London, London, London!

Everybody loves to go to Westminster Abbey -- and we were no exception. I deeply and sincerely love Westminster Abbey -- we spent hours there, and I could have stayed longer. The tombs of kings and queens, Poets' Corner, the graves of the Unknown Warrior and Winston Churchill -- all in one place; it was fabulous. Although I wanted to tell the people weeping at the statue of Shakespeare, "You know he's not really buried there, right? And, by the way, get over yourself." But that would have been mean. Now, Chaucer -- there's a guy you can weep for!

The Coronation Chair was exciting to see (it's covered with choir boy graffiti from the 1700s, by the way). Built in 1301, it's the "oldest chair in continuous use as a chair" in the United Kingdom. I guess all the other old chairs are being used as hats. Note the distinct lack of the Stone of Scone.

The Abbey cloister was stunning. Just look! I'm a sucker for a beautiful cloister.

OK, so the Royal Observatory at Greenwich is just the most fantastic place -- we stood on the Prime Meridian. I mean, THE Prime Meridian! How cool is that!?

If you've read the book, Longitude, by Dava Sorbel (or seen the movie) you'll know how exciting it was that we saw the four clocks designed by John Harrison; the H4 longitude clock allowed sailors to actually know where the hell they were at sea -- in relationship to deadly underwater rocks, for example. Cool tangent: In Westminster Abbey you can see a memorial plaque for Harrison; a line runs through it marked with the exact longitude of the stone: 000º 7’ 35” W.

Also at the Royal Observatory is this spot where you can come and check the accuracy of your yardsticks and rulers. I am not certain that many British citizens take advantage of this service any more . . . .

And I broke up with the Sutton Hoo helmet when I saw him at the Tower of London -- I love a man in uniform. My husband and his wife are slight problems, as is the fact that I live here, he lives there -- and the minor detail that I've never actually met him. Other than that our relationship is perfect!

Crown jewels! Look! Queen Victoria had this tiny crown made because 1) she refused to give up her mourning veil, and needed a crown that would accommodate it; 2) the big ones hurt her head; and 3) why are you questioning her decision? -- she was the Queen, damn it!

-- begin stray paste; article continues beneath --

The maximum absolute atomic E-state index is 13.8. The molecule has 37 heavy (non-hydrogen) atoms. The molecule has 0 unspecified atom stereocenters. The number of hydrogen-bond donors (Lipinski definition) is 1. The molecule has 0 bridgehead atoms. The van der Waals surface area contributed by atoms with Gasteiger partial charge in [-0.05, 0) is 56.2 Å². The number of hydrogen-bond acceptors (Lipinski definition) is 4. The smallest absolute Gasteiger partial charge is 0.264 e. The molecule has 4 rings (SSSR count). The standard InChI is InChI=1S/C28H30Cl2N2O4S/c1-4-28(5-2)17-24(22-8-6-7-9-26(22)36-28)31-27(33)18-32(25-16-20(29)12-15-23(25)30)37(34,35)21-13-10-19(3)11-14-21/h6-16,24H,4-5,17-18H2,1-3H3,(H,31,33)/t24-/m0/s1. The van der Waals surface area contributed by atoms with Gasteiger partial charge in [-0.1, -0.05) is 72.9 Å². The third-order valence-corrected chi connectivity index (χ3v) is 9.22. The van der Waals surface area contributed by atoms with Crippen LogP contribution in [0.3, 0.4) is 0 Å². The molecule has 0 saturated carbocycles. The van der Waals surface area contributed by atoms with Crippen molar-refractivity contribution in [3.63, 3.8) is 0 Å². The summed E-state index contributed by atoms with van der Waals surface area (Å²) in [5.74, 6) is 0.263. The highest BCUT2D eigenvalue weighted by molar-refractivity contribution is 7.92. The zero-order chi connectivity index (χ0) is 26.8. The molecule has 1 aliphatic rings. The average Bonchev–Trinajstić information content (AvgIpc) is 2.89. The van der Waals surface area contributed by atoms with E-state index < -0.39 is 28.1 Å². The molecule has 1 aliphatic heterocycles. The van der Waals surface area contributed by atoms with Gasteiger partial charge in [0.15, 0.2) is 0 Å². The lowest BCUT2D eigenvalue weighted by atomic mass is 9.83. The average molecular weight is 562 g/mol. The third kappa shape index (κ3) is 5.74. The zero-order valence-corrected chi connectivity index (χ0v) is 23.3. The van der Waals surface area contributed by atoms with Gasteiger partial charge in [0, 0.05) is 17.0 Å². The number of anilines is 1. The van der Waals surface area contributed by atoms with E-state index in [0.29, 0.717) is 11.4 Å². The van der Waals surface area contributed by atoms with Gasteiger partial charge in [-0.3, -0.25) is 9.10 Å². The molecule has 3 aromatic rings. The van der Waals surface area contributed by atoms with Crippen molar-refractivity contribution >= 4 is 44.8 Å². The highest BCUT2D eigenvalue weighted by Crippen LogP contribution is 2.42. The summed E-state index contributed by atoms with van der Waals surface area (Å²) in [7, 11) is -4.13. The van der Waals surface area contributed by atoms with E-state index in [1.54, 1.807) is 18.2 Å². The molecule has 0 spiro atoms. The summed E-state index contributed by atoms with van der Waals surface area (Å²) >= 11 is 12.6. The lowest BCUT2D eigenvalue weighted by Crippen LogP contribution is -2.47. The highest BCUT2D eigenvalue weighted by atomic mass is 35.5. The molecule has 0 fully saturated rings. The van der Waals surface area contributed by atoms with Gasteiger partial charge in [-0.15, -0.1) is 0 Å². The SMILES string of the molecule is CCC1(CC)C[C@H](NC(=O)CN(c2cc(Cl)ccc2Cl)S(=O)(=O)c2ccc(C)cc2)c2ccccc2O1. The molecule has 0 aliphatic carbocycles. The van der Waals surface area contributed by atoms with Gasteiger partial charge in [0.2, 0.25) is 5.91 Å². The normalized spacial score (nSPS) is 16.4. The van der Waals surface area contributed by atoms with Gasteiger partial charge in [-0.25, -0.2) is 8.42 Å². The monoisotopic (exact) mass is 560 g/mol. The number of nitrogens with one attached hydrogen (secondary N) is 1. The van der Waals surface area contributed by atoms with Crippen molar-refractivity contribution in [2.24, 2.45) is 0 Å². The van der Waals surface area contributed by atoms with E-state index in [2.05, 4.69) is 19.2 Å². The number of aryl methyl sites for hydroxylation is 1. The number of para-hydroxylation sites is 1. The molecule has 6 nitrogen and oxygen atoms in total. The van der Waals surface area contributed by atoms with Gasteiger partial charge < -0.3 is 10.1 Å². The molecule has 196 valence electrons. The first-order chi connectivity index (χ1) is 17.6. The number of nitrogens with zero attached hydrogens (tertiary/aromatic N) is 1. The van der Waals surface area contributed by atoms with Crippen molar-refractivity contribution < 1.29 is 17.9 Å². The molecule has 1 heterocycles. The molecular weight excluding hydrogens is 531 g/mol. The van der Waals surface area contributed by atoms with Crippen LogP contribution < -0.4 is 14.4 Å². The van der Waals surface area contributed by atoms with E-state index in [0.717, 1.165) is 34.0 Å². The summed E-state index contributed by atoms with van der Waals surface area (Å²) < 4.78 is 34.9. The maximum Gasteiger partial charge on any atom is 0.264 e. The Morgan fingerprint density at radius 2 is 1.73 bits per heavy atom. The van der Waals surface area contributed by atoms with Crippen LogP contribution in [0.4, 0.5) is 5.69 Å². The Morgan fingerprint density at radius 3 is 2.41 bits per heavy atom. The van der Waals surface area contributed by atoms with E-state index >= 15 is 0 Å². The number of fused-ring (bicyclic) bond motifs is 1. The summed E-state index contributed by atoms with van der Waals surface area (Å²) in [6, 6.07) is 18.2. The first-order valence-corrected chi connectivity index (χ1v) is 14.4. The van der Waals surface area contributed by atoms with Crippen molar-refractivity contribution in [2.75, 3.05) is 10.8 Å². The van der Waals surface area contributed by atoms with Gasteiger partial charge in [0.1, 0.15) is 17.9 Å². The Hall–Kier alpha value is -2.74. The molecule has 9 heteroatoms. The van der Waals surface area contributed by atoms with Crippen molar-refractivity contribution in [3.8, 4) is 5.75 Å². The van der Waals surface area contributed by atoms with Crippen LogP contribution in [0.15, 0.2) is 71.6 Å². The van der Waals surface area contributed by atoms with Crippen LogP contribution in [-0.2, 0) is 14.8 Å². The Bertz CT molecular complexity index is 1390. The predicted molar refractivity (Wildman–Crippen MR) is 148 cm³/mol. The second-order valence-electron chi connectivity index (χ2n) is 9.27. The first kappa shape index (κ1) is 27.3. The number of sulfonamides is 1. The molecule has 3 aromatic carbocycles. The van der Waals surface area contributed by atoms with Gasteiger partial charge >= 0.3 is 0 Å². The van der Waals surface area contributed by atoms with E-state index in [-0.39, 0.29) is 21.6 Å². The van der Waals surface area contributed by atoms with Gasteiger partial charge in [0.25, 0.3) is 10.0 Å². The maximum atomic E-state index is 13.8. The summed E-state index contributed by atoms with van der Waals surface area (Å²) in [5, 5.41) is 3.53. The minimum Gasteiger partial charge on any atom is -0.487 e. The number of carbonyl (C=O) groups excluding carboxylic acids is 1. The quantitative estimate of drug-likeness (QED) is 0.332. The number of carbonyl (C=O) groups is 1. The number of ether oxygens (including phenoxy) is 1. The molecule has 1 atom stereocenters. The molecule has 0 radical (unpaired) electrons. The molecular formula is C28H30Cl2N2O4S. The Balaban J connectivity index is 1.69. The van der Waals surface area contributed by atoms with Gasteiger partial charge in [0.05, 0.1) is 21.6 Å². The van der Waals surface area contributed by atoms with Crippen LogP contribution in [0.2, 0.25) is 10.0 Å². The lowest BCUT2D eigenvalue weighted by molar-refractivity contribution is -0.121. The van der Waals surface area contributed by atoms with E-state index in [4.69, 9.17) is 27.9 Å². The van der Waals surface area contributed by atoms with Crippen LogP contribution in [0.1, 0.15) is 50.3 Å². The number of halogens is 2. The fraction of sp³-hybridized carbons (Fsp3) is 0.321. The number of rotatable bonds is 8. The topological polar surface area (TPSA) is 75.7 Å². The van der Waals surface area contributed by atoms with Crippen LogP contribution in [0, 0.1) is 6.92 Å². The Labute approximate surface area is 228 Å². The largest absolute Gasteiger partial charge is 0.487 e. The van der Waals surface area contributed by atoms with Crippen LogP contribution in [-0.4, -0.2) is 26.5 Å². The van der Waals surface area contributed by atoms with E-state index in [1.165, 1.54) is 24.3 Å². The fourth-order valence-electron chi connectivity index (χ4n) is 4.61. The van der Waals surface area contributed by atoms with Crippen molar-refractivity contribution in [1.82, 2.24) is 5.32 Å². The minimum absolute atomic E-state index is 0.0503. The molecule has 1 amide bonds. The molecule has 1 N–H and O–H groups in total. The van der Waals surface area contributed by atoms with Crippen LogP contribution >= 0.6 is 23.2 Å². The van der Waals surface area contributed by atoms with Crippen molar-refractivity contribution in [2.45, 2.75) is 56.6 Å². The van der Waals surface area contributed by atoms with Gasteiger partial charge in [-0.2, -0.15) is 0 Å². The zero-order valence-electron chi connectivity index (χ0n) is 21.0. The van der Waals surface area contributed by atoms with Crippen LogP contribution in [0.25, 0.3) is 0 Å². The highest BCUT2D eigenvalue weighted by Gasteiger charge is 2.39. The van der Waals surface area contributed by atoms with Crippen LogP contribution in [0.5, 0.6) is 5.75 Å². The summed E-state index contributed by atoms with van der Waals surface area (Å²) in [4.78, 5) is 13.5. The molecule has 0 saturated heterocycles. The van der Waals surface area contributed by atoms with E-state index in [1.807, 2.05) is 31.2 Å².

The Coronation Spoon -- used to eat the Coronation Ice Cream (my source for this information: my friend, Coleen). This spoon is from 1301 -- for real. AND it and two swords are the only pieces of Coronation Regalia to escape the clutches of that rat, Oliver Cromwell. I really hate Oliver Cromwell.

OK, OK -- it's not for ice cream. It's for trifle. Oh, all right! It's for the Oil of Anointing. Boring!

So -- this is my last London picture -- but oh have mercy, people! This is a Roman wall that runs right through the Tower of London! I get the vapors just thinking about it. This sums up everything I love about Great Britain: history piled on history piled on more history.

tangent: This two thousand-year-old Roman wall pops up all over the City of London (now the heart of the financial district -- kind of corresponding to our Wall Street). At one place they built a skyscraper around it -- the Roman wall just runs right through the lobby of the building. Did I mention that it's Roman? As in Romans built it? In Roman times? How fantastic is that?

British Museum and London Image credits:
Poets Corner, Coronation Throne:
courtesy of Westminster Abbey gift shop postcards
Royal Observatory at Night, H4 Longitude Watch:
courtesy of Observatory gift shop postcards
Queen Victoria Crown, Coronation Spoon:
courtesy of Tower of London gift shop postcards
All other images taken on our iPhones. No kidding!